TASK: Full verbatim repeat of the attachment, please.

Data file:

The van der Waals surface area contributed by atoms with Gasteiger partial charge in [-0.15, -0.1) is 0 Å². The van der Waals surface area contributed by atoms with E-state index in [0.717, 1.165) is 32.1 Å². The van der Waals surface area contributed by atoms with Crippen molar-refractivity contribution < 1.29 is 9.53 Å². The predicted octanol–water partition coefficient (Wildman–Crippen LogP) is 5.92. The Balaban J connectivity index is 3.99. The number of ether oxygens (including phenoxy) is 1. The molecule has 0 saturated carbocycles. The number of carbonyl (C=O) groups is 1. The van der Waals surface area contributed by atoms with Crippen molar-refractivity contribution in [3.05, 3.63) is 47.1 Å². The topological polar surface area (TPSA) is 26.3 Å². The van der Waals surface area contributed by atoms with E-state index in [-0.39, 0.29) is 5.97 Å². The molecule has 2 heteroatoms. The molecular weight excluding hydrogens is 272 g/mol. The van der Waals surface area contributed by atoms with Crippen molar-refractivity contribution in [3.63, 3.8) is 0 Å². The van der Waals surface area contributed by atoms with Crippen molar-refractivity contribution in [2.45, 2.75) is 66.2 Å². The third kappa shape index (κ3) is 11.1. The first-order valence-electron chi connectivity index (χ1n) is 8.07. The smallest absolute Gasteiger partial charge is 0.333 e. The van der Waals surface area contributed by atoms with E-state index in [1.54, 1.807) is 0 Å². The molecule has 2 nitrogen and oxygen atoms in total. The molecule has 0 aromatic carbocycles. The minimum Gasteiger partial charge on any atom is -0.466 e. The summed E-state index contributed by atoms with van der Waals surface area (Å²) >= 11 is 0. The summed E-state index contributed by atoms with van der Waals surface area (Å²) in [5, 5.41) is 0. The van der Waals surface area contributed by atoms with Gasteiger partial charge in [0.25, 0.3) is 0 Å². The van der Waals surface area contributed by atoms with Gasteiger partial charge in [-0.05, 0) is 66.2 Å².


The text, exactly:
The van der Waals surface area contributed by atoms with Gasteiger partial charge in [-0.15, -0.1) is 0 Å². The van der Waals surface area contributed by atoms with E-state index in [0.717, 1.165) is 32.1 Å². The van der Waals surface area contributed by atoms with Crippen molar-refractivity contribution < 1.29 is 9.53 Å². The predicted octanol–water partition coefficient (Wildman–Crippen LogP) is 5.92. The Balaban J connectivity index is 3.99. The number of ether oxygens (including phenoxy) is 1. The molecule has 0 saturated carbocycles. The number of carbonyl (C=O) groups is 1. The van der Waals surface area contributed by atoms with Crippen molar-refractivity contribution in [3.05, 3.63) is 47.1 Å². The topological polar surface area (TPSA) is 26.3 Å². The van der Waals surface area contributed by atoms with E-state index in [-0.39, 0.29) is 5.97 Å². The molecule has 2 heteroatoms. The molecular weight excluding hydrogens is 272 g/mol. The van der Waals surface area contributed by atoms with Crippen molar-refractivity contribution in [3.63, 3.8) is 0 Å². The van der Waals surface area contributed by atoms with Crippen molar-refractivity contribution in [2.45, 2.75) is 66.2 Å². The third kappa shape index (κ3) is 11.1. The first-order valence-electron chi connectivity index (χ1n) is 8.07. The smallest absolute Gasteiger partial charge is 0.333 e. The van der Waals surface area contributed by atoms with E-state index in [1.54, 1.807) is 0 Å². The molecule has 2 nitrogen and oxygen atoms in total. The molecule has 0 aromatic carbocycles. The minimum Gasteiger partial charge on any atom is -0.466 e. The summed E-state index contributed by atoms with van der Waals surface area (Å²) >= 11 is 0. The summed E-state index contributed by atoms with van der Waals surface area (Å²) in [5, 5.41) is 0. The van der Waals surface area contributed by atoms with Gasteiger partial charge in [0.25, 0.3) is 0 Å². The van der Waals surface area contributed by atoms with Gasteiger partial charge in [-0.05, 0) is 66.2 Å².